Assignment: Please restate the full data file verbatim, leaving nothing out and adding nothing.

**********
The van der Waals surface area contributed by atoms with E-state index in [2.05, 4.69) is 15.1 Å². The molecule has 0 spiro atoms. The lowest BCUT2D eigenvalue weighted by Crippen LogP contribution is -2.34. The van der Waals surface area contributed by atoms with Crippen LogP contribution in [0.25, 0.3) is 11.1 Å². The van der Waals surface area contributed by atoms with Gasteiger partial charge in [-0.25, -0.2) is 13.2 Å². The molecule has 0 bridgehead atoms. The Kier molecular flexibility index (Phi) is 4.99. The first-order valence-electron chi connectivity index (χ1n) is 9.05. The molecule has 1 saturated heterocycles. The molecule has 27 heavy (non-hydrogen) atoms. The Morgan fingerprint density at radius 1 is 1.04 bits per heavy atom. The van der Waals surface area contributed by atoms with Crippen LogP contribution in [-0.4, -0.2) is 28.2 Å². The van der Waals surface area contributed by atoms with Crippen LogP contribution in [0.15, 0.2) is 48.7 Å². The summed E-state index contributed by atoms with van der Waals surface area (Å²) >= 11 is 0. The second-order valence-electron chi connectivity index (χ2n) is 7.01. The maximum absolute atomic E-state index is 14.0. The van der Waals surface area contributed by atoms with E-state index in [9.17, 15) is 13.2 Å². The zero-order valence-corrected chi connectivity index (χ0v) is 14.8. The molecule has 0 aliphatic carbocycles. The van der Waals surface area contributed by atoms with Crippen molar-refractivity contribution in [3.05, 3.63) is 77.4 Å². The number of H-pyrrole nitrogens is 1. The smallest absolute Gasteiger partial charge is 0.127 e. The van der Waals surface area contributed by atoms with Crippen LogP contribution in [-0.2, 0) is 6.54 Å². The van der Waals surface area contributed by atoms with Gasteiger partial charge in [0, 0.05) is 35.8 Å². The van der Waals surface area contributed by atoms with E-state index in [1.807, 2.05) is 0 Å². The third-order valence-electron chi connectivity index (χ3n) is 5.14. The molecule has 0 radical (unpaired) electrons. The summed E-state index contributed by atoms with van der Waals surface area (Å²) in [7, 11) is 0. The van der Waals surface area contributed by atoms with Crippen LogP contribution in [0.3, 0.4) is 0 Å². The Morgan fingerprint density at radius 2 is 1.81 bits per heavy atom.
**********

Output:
The van der Waals surface area contributed by atoms with E-state index in [2.05, 4.69) is 15.1 Å². The molecule has 0 spiro atoms. The lowest BCUT2D eigenvalue weighted by Crippen LogP contribution is -2.34. The van der Waals surface area contributed by atoms with Crippen LogP contribution in [0.25, 0.3) is 11.1 Å². The van der Waals surface area contributed by atoms with Gasteiger partial charge in [-0.25, -0.2) is 13.2 Å². The molecule has 0 bridgehead atoms. The Kier molecular flexibility index (Phi) is 4.99. The first-order valence-electron chi connectivity index (χ1n) is 9.05. The molecule has 1 saturated heterocycles. The molecule has 27 heavy (non-hydrogen) atoms. The Morgan fingerprint density at radius 1 is 1.04 bits per heavy atom. The van der Waals surface area contributed by atoms with Crippen LogP contribution in [-0.4, -0.2) is 28.2 Å². The van der Waals surface area contributed by atoms with Crippen LogP contribution in [0.15, 0.2) is 48.7 Å². The summed E-state index contributed by atoms with van der Waals surface area (Å²) >= 11 is 0. The second-order valence-electron chi connectivity index (χ2n) is 7.01. The maximum absolute atomic E-state index is 14.0. The van der Waals surface area contributed by atoms with E-state index in [9.17, 15) is 13.2 Å². The zero-order valence-corrected chi connectivity index (χ0v) is 14.8. The molecule has 0 aliphatic carbocycles. The van der Waals surface area contributed by atoms with Crippen molar-refractivity contribution in [3.05, 3.63) is 77.4 Å². The number of H-pyrrole nitrogens is 1. The smallest absolute Gasteiger partial charge is 0.127 e. The van der Waals surface area contributed by atoms with Crippen LogP contribution in [-0.2, 0) is 6.54 Å². The van der Waals surface area contributed by atoms with Gasteiger partial charge in [0, 0.05) is 35.8 Å². The van der Waals surface area contributed by atoms with E-state index in [1.807, 2.05) is 0 Å². The third-order valence-electron chi connectivity index (χ3n) is 5.14. The molecule has 0 radical (unpaired) electrons. The summed E-state index contributed by atoms with van der Waals surface area (Å²) in [7, 11) is 0. The van der Waals surface area contributed by atoms with Crippen LogP contribution in [0.3, 0.4) is 0 Å². The Morgan fingerprint density at radius 2 is 1.81 bits per heavy atom.